Steatoda borealis (Fig. 18.8l) Males are 4.7-6 mm long and females are 6-7 mm long. The carapace is orange-brown with a covering of short setae. The abdomen is purplish brown to black with a yellow anterior margin and yellow median line on the anterior portion. Natural habitats include low vegetation, under bark and stones; in the urban environment they occur in corners of sheds and outbuildings. This species occurs throughout the northern USA.

False black widow, Steatoda paykulliana Males and females are about 7 mm long. Mature females closely resemble the blackwidowspider (Latrodectus mactans), buttheylackredmarks on the venter and the legs are brown with dark banding. The abdomen of the mature female has a red band anteriorly; the immature female has a yellowish-white chevron pattern dor-sally, and there is a narrow white band around the anterior. The web is typically a random scaffolding of threads. Natural habitats include low vegetation and undisturbed areas. In urban environments they occur in unused sheds, outbuildings, and indoors. This spider is frequently carried on agricultural products (fruits), and it is imported into the UK. S. paykulliana is known to bite, and causes temporary illness in children. This species is distributed in the Mediterranean region.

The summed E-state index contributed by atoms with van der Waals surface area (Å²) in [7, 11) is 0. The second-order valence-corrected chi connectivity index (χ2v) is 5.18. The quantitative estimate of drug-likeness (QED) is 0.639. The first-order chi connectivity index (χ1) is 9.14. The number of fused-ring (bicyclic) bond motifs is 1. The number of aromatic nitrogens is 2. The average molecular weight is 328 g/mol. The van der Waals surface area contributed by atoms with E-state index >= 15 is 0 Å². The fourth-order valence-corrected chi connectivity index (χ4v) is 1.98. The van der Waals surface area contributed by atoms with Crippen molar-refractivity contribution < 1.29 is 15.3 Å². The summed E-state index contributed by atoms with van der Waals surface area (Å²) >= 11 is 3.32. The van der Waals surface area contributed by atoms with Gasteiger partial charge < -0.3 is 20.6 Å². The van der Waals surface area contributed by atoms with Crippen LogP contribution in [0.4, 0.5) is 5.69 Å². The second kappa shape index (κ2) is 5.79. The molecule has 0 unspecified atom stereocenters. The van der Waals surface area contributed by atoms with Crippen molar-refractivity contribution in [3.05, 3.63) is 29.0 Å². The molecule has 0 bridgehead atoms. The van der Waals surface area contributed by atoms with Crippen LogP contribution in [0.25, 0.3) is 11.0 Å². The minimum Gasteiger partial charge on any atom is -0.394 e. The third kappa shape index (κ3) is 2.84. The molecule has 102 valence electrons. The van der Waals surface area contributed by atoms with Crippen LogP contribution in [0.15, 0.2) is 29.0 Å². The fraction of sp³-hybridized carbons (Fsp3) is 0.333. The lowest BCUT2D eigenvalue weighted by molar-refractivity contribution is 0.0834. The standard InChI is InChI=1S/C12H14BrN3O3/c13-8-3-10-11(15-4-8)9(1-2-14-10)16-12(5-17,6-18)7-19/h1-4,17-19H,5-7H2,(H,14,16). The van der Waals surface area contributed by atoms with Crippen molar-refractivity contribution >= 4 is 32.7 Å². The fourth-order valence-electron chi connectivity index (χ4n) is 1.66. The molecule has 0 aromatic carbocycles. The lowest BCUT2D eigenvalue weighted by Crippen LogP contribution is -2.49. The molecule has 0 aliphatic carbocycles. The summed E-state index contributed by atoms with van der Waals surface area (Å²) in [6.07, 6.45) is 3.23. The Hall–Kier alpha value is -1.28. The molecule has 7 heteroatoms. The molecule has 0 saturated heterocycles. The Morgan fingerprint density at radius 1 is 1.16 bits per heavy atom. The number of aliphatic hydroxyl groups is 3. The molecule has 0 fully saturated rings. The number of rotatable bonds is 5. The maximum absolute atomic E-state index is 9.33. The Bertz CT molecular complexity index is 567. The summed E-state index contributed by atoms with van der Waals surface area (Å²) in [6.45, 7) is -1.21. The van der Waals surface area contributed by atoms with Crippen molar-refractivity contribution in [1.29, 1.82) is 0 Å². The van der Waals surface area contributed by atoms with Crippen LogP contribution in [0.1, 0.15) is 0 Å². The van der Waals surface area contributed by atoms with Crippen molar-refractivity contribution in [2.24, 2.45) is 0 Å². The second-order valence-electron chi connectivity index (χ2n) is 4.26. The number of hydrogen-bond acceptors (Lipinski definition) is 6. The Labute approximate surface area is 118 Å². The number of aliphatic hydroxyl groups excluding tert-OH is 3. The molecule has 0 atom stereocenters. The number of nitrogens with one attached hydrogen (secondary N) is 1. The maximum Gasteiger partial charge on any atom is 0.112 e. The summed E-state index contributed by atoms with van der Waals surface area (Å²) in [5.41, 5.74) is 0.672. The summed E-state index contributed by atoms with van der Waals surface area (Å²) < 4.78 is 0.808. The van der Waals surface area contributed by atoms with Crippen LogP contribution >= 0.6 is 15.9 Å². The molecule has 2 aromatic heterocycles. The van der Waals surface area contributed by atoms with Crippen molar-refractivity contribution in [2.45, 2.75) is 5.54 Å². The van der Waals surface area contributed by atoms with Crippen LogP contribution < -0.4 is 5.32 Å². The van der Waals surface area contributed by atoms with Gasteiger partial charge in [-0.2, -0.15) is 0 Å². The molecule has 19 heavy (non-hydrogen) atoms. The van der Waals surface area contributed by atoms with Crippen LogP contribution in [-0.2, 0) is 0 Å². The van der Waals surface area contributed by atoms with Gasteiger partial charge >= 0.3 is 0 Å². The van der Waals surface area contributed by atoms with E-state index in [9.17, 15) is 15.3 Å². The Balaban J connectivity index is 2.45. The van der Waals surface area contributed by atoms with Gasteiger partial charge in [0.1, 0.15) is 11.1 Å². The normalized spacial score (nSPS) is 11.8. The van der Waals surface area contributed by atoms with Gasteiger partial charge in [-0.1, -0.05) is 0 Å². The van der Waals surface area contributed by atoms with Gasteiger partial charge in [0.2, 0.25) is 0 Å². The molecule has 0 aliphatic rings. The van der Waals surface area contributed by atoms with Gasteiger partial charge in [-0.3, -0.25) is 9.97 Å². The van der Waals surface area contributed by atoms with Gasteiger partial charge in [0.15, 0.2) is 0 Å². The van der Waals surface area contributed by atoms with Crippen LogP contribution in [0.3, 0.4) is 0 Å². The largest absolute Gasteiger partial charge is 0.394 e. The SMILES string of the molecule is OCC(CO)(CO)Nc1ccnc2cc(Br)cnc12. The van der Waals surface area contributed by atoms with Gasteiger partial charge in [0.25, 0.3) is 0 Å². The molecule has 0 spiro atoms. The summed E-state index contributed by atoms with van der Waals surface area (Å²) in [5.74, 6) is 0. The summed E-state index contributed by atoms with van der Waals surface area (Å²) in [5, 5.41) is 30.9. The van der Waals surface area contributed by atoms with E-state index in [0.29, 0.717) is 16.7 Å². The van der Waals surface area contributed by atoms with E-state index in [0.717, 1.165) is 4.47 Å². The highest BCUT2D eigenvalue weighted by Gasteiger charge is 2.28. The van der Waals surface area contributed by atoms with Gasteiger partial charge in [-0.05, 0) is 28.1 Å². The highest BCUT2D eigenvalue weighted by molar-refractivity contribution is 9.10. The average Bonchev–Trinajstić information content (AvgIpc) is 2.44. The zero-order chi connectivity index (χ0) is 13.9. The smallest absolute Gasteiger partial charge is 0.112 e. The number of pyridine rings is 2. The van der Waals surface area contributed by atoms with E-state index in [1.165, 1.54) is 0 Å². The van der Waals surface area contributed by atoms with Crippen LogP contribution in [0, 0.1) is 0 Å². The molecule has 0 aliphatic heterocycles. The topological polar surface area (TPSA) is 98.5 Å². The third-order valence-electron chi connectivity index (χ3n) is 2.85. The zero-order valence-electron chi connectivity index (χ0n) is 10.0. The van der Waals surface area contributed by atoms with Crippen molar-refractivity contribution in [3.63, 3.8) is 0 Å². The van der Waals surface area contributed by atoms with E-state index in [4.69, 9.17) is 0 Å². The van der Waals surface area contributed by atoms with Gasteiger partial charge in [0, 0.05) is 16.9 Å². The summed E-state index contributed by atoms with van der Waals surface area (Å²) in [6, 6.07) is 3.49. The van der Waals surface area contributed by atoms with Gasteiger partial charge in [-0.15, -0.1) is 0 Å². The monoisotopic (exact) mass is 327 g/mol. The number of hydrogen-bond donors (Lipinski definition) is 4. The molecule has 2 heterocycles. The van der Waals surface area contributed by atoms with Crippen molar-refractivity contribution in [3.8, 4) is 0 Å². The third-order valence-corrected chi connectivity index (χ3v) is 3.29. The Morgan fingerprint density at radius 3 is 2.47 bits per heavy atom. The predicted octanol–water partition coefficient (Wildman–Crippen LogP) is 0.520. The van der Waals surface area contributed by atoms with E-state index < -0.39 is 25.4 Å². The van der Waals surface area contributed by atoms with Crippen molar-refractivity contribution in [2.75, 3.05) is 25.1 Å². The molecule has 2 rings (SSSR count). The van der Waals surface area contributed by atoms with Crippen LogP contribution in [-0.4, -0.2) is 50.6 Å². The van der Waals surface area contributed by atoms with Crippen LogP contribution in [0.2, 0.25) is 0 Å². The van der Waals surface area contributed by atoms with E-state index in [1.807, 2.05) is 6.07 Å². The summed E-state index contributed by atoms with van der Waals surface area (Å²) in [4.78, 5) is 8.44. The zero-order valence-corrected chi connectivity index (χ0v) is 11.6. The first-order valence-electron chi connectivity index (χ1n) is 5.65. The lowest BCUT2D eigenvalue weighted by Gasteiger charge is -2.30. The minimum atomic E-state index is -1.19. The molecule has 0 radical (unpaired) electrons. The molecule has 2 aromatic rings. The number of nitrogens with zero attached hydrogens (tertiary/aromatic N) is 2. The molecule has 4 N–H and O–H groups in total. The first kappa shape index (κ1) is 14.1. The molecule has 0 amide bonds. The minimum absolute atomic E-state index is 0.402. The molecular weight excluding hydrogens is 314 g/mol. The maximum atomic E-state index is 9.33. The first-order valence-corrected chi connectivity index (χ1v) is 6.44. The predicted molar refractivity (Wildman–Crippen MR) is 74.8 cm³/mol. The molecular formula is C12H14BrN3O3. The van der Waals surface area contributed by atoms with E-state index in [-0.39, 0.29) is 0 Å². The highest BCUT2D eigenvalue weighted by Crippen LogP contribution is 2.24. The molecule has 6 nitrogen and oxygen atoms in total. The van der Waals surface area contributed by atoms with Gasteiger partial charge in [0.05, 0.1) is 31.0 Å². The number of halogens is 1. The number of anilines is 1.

Other Steatoda In the UK and Europe, S. bipunctata occurs indoor in attics and cellars, and on the outside ofbuildings. Natural habitats for this species include hollow trees and under loose bark. Steatoda are carried by commerce to regions outside their normal range. S. nobilis is native to the Canary Islands, but has been reported infesting buildings on the Isle of Wight, UK.